Mundelein’s History and Future

by John Washington on February 9, 2022

Mundelein Seminary is celebrating 100 years of forming priests in its current location and under its current form on its beautiful campus in the town that shares its name. However the school’s history stretches farther back than the buildings and campus that are visible today. The first bishop of the Archdiocese of Chicago, Most Rev. James Quarter, was able to secure a charter from the State of Illinois for the University of Saint Mary of the Lake on Dec. 14, 1844. The vision of this first frontier shepherd was to have an institution that could provide not only priests, but one that could train the core professions of a growing city such as doctors and lawyers as well. However it was not to be, amid financial difficulties and other priorities in the burgeoning Chicago area, the original seminary closed its doors in 1866.

In the interim years after 1866, Chicago would send its young men to be trained in other schools across the country, often depending on ethnic and linguistic background. German students would be sent to St. Francis in Milwaukee, Polish students to Saints Cyril and Methodious in Detroit, and Irish students to Saint Mary’s in Baltimore. It was also common to send certain students abroad to Europe as well, particularly to Rome or Louvain in Belgium. Chicago was a city of immigrants, and the Church in Chicago was a Church of immigrants as well, the training of its priests being so scattershot was not good for the longterm health of building a single united Church with an American identity. The situation would prove untenable as the city of Chicago had a population of nearly 1,000,000 people and 800 priests in 1916 and still no seminary of its own. This situation would change, and change tremendously when the Archbishop-designate George Mundelein arrived to take possession of his new See in the same year.

“I believe there is no theological seminary there… and if the Lord spares me long enough, Chicago will have a seminary.” Mundelein told reporters this as he was getting on the train in Brooklyn, New York where he had been auxiliary bishop, to take his appointment in 1916. World War I slowed his plans, and forced the grand vision to wait until a more peaceful time, but Mundelein bided his time on other projects, never ceasing his plan. In fact, as early as 1917, the land that the seminary currently sits on was already in the sights of the archdiocese. It was owned by A.F. Sheldon’s “Sheldon’s School of Scientific Salesmanship,” and included several hundred acres along with a lake. The economic distress of the war had driven Sheldon’s school out of business and by 1918, the archdiocese had purchased this initial plot and surrounding plots for a total of about 1,000 acres. When the war concluded, and a generous donor named Edward Hines made a donation in memory of his son, the Lieutenant Edward Hines Jr. who had died in the late war, Mundelein made his announcements to the public.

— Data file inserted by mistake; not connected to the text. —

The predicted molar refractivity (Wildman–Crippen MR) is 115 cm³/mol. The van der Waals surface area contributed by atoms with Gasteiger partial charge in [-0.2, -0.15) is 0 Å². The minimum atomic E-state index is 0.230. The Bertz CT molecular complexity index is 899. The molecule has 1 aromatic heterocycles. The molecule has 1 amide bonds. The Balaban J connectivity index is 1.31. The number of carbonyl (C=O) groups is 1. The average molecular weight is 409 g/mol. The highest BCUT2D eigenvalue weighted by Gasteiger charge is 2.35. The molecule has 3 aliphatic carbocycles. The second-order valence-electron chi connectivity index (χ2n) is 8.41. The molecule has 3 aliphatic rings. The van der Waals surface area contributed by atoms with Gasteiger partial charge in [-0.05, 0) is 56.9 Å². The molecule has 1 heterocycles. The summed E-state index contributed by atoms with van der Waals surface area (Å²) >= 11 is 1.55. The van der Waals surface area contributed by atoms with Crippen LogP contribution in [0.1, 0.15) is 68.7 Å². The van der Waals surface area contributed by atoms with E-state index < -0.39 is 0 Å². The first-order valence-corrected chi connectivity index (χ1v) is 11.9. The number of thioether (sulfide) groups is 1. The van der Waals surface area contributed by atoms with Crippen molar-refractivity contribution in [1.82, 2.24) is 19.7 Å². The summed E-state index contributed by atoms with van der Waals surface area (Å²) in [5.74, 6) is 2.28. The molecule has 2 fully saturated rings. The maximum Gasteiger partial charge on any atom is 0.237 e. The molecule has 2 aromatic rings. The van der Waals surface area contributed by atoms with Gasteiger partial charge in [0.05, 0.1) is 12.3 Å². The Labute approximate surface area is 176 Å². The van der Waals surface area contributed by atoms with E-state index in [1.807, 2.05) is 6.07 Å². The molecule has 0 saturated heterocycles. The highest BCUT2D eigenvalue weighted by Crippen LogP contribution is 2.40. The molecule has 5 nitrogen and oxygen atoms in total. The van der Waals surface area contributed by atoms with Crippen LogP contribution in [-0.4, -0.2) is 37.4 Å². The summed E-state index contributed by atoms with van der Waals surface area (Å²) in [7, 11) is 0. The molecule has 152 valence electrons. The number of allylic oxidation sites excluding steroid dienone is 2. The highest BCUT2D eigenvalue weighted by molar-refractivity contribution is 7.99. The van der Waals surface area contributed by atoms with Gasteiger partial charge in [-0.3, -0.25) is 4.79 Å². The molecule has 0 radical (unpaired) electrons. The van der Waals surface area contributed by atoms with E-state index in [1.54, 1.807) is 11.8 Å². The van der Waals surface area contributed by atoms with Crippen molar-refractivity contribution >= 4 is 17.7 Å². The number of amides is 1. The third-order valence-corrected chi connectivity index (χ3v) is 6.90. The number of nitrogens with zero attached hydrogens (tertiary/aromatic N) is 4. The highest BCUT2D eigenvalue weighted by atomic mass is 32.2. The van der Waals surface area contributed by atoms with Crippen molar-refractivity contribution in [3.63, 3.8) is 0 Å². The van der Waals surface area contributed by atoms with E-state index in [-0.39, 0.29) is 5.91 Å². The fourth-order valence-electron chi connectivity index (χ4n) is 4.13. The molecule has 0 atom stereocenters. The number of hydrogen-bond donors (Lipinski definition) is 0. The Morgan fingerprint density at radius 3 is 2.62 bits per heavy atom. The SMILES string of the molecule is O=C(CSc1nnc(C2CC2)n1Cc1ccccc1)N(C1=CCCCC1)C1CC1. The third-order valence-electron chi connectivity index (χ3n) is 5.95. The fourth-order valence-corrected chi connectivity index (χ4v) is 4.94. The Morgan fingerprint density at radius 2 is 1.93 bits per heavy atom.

The plan for the great university was drawn up by the young Chicago architect Joseph W. McCarthy. An apprentice to the great planner Daniel H. Burnham, McCarthy had impressed Mundelein with several church designs early in their acquaintance. He now offered the great talent the opportunity that would seal their lifelong friendship and working relationship — the chance to design the whole university campus. While Mundelein entrusted the design to McCarthy, he still kept the decision-making power in his own hands, being sure to personally approve designs, decorations, and themes. This was to be Mundelein’s seminary. All around were to be symbols of American culture, incorporated directly into the seminary itself, it was to be “American on the outside, but Roman on the inside.” The very look of the seminary was going to put one of the cardinal’s goals for the institution in motion, to portray American Catholics as being able to dutifully be both American, and Catholic. In short, Mundelein wanted it to be an engine of Americanization for his seminarians, and, in turn, for the whole of the archdiocese as “Mundelein’s priests” arrived in parishes in the following years.

The general plan, was to be laid out in the shape of the cross with the focal point to be the Chapel of the Immaculate Conception. Today the way that the campus appears was executed almost flawlessly in accord with the plans as they were laid down in 1920. The first students arrived and began their studies in 1921, one hundred years ago, and the focus of this year’s celebrations. The first buildings to go up were the ones that the school would need to support the student residents and faculty, such as the philosophy dorms (now the conference center), convent (Prist Center), refectory and powerhouse. It was to be a self-sustaining place. A farm large enough to grow all sorts of foodstuffs would also be built and maintained on land that today belongs to the campus of Carmel Catholic High School. The center of the whole project, the Chapel of the Immaculate Conception, was finished in 1926, where in 1924 at the dedication of the cornerstone, the cardinal said, “May it prove to be through them (the priests being formed), a powerhouse of grace and comfort for you, for your children, and your children’s children, through many generations to come.” In the following few years as classes filled in behind the first, Mundelein continued to build as he needed according to McCarthy’s plans, with the final majestic piece falling into place in 1934 in the form of the auditorium that today bear’s the cardinal’s name in his memory.

“The first students arrived and began their studies in 1921, one hundred years ago, and the focus of this year’s celebrations. The first buildings to go up were the ones that the school would need to support the student residents and faculty…”